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The Best Players of the Roy Williams Era: Sweet 16

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We’re down to the last 16 in the quest to find the best player of the Roy Williams era at Kansas.

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The first round of voting is over and the results are in. The Rock Chalk Talk writers and commenters have voted, and the best 16 players of the Roy Williams era at Kansas are below. As mentioned in the comments section of our voting, much of the first round went chalk with most of the highest seeds gaining unanimous or near unanimous approval and a place in the Sweet 16. Also, it is interesting to note that the second day (mimicking the NCAA tournament, perhaps?) featured no upsets, even in the supposedly closely matched 4 v 5 games. The matchups look a lot more intriguing now that we are into the Sweet 16.

As a side note, it seemed like the second half of the bracket featured more players that the commenters believed were poorly seeded (Kenny Gregory, Steve Woodberry, and Jeff Graves in particular). As with any committee-selected bracket, there are bound to be some matchups and seedings that are questionable. The NCAA tells us this every year, and every year some team has to swallow the cold harsh truth that it (and in this case, a great player) got screwed. Thems the breaks.

Matchups:

1 Paul Pierce v 4 Rex Walters

Paul Pierce swept Eric Pauley in the voting as expected while the 4/5 matchup of Rex Walters and Kevin Pritchard was not as close as I suspected. While there is an obvious bias toward players of the more recent era, I figured these two old school guys would battle it out down to the wire. Nope. Rex Walters and the glory of the three pointer won 71% of the vote while the only player on this list that won a National Championship was sent packing.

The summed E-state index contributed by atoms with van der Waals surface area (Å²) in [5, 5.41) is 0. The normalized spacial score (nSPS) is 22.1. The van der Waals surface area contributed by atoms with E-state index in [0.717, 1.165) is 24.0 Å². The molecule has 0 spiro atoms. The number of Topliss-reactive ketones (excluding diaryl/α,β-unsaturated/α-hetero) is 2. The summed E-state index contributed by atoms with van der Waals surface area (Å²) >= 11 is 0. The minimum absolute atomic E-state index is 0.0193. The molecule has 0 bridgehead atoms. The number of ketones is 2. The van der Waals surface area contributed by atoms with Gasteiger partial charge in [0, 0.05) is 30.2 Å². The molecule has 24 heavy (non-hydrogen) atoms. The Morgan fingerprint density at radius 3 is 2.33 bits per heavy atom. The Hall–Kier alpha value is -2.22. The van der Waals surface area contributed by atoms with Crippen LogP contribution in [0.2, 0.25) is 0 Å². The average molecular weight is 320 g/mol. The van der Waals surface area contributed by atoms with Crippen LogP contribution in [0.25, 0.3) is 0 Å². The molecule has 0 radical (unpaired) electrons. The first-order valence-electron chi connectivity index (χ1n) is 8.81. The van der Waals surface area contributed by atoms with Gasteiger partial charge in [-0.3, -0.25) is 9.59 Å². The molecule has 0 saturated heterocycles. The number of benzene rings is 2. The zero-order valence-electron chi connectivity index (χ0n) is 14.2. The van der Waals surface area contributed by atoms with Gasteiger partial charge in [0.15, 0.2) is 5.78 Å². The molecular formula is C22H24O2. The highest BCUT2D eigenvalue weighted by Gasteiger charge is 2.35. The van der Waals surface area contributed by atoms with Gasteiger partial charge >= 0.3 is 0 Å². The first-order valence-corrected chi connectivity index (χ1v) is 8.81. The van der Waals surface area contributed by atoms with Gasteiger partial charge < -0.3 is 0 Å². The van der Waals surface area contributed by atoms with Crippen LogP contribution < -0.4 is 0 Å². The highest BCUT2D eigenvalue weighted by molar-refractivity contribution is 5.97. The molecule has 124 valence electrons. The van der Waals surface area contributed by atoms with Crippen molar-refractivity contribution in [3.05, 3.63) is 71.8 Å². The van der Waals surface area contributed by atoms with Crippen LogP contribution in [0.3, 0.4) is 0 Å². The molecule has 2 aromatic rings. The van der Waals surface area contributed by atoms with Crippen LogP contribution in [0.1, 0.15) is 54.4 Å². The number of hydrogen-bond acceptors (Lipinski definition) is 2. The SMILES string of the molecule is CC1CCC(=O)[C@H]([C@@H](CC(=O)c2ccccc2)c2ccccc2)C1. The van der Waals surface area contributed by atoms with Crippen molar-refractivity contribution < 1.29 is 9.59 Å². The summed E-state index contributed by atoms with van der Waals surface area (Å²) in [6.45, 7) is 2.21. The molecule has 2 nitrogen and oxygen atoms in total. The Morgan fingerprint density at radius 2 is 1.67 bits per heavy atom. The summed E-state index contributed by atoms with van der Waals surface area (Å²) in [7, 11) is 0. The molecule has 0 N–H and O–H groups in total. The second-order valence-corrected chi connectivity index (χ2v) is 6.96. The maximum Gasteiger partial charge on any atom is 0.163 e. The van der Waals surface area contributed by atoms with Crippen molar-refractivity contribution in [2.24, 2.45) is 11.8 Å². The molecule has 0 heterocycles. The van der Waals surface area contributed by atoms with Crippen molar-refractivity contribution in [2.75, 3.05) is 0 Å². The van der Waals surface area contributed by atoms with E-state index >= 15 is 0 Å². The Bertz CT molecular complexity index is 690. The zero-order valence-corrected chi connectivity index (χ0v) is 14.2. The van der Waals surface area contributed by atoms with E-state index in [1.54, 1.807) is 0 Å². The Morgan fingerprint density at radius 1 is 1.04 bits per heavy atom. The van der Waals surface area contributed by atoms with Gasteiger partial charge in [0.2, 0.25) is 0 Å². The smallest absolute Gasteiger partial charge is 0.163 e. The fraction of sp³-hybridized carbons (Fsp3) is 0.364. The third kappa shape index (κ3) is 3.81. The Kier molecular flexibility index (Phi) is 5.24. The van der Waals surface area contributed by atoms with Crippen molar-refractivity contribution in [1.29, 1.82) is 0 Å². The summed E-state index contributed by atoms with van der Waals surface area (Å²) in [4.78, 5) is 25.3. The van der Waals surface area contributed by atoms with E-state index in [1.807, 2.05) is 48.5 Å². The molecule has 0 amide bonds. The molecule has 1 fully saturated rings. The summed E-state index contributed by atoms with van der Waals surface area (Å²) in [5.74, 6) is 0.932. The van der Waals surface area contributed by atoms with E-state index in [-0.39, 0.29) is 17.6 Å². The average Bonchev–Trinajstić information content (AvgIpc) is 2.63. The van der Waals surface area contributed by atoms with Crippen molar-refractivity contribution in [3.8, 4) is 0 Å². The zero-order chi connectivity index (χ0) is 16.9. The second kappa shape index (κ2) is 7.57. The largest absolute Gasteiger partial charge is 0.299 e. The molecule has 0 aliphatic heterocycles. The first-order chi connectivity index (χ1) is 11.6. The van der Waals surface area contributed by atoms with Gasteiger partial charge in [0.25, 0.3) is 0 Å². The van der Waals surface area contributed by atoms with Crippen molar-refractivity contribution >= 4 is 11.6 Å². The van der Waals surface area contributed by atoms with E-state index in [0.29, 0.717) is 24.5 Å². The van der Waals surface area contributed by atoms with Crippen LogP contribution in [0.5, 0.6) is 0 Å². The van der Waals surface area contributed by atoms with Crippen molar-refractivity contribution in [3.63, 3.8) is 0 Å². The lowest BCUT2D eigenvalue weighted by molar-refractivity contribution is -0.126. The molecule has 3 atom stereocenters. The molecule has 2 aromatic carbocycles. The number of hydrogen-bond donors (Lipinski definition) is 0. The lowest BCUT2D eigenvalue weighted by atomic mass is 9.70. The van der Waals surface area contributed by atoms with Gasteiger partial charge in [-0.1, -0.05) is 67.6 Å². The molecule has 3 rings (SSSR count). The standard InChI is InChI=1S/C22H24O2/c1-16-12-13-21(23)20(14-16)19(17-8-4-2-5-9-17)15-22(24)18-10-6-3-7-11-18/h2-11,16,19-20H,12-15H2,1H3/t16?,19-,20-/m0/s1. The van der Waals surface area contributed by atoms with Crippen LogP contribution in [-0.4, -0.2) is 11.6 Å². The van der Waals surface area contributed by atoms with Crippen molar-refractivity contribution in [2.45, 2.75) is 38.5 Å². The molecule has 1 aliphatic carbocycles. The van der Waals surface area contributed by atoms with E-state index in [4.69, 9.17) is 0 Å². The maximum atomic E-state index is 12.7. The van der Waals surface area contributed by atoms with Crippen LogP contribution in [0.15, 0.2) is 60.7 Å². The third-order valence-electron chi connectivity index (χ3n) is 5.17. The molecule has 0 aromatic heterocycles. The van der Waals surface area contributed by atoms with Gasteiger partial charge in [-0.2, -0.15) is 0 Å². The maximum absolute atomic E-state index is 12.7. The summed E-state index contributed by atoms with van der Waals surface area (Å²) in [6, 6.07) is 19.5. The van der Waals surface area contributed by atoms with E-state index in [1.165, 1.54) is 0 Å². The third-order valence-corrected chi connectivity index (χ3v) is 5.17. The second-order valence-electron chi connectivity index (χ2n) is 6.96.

So, who will it be for a place in the Elite 8? Pierce was a player who if he played today, would certainly be a one-and-done, and Rex Walters was a transfer from Northwestern who led KU to the 1993 Final Four. Both players led their respective teams in scoring in their final season at Kansas.

2 Aaron Miles v 3 Scot Pollard

Both of these guys had a pretty easy time getting into the Sweet 16. Miles, KU’s all time assist man, garnered 94% of the vote, while Pollard grabbed 82%.

This could be an interesting vote with an Elite 8 berth on the line. Miles or Pollard? Do you vote for the man who averaged 6.9 assists per game over his four years (and under two head coaches whose systems differ drastically) or do you go with the eccentric big man whose numbers would be superior if he hadn’t shared the court with so many great players? Decision time, RCT.

1 Kirk Hinrich v 5 Greg Ostertag

Hinrich won his battle with 100% of the votes while Ostertag sprung the only upset of the day one voting wrestling 64% of the vote away from Adonis Jordan.

Now, we have a battle between two funny-looking white guys for the right to advance to the Elite 8. Hinrich led his team to two straight Final Fours in 2002 and 2003 and over his career shot 43% from long range and averaged 12.4 points and 4.7 assists per game. Ostertag was a defensive specialist who averaged two blocks per game over four years at KU.

2 Wayne Simien v 3 Mark Randall

Wayne Simien was a unanimous selection to advance to this round while big man Mark Randall dispatched sharpshooter Downtown Terry Brown with relative ease (76%).